5 common coverage denials, ranked by frequency

Nearly two-thirds of patients with a chronic illness said they were denied coverage due to one of five use management methods deployed by payers, according to a report from the Doctor-Patient Rights Project.

DPRP is a nonprofit coalition of physicians, patients, caregivers, firms and advocates aiming to curb patient care denials. For its report, titled "Access Denied: How Utilization Management Protocols Can Block Access to Life-Saving Treatments," DPRP examined survey results of insured Americans, academic literature and news reports to analyze common coverage denials.

Here are five common coverage denials experienced by patients, ranked by percentage of patients experiencing the denial.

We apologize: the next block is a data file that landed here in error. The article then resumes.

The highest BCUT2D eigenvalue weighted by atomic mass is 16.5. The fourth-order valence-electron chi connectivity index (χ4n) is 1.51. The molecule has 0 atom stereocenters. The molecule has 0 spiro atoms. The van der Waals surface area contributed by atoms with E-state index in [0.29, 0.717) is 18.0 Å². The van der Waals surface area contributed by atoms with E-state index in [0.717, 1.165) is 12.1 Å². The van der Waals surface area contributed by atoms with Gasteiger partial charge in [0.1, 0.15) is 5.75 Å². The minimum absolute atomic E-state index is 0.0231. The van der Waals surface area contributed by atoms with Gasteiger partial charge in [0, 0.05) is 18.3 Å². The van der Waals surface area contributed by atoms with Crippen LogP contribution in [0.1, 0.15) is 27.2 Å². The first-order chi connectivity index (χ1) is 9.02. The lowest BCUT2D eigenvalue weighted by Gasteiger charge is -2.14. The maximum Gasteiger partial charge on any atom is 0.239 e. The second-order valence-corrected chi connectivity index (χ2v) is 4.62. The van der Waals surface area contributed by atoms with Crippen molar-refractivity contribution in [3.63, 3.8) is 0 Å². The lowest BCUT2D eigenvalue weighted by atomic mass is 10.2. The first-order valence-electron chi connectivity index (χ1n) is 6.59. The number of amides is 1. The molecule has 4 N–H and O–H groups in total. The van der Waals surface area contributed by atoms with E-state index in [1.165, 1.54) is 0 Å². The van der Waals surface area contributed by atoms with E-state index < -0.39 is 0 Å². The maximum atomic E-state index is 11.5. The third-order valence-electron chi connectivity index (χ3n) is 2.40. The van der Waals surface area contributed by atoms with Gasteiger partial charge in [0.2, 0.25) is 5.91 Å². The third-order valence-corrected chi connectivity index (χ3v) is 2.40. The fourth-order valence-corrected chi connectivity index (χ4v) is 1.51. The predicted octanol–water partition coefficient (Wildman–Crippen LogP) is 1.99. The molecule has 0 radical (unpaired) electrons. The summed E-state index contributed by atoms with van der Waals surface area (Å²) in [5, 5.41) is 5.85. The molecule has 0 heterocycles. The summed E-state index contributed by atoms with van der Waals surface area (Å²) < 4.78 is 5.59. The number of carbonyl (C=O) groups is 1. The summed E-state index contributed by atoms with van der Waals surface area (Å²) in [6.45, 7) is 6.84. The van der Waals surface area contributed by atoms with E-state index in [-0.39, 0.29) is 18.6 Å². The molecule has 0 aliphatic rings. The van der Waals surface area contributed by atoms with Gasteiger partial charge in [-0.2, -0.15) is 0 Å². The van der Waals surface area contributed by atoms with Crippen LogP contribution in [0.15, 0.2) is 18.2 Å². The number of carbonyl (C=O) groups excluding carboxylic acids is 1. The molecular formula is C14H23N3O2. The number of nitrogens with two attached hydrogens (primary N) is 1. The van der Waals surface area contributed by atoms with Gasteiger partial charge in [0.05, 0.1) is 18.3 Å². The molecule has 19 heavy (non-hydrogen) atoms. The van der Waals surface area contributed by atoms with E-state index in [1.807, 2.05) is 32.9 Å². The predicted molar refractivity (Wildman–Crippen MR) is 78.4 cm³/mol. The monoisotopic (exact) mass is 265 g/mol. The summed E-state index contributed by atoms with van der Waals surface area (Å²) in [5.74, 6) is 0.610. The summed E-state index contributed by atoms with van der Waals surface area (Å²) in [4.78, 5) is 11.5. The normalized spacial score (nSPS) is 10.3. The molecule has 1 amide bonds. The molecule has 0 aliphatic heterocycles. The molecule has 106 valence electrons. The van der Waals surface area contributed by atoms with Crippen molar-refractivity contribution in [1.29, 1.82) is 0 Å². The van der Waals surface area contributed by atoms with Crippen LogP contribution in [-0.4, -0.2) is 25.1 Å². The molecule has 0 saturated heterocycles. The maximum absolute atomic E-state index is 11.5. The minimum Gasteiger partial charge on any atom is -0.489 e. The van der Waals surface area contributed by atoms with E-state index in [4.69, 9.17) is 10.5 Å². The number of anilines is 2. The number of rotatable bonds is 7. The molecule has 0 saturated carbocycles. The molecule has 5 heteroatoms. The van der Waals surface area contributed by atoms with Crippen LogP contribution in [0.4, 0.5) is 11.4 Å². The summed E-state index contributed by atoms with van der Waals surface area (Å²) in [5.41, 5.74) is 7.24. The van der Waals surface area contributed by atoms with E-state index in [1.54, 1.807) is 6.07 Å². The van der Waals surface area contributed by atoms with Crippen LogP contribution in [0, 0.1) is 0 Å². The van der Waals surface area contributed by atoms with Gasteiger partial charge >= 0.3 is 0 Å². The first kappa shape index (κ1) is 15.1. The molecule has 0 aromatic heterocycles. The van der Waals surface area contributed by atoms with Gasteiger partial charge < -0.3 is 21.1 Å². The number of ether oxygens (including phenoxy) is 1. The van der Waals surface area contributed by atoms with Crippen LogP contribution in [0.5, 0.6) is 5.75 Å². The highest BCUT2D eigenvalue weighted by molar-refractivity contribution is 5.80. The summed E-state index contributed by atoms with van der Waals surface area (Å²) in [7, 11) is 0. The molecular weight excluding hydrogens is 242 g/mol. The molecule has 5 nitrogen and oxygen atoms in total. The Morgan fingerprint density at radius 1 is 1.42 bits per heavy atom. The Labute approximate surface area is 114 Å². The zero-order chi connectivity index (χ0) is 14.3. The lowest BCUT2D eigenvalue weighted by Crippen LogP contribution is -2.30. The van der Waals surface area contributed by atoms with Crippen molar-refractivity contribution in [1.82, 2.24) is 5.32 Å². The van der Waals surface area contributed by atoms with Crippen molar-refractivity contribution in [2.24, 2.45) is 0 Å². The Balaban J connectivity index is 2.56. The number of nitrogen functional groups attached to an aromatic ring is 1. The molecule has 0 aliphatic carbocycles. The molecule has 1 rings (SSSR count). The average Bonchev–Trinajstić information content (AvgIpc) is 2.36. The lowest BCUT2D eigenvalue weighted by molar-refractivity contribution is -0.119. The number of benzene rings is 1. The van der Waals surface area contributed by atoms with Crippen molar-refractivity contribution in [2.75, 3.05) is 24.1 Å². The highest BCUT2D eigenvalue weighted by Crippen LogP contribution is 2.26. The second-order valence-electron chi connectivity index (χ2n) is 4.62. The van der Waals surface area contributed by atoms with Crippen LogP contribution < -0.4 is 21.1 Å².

1. Formulary exclusion (insurers list specific treatments they will not cover): 37 percent

2. Medically unnecessary: 24 percent

3. Prior authorization (insurers require physicians obtain approval before the insurer will cover a medication or procedure): 12 percent 

4. Step therapy (insurers require patients use a preferred treatment before using a different medication): 9 percent

5. Nonmedical switching (insurers switch patients' medication to another treatment in the same therapeutic class): 5 percent

For the full report, click here

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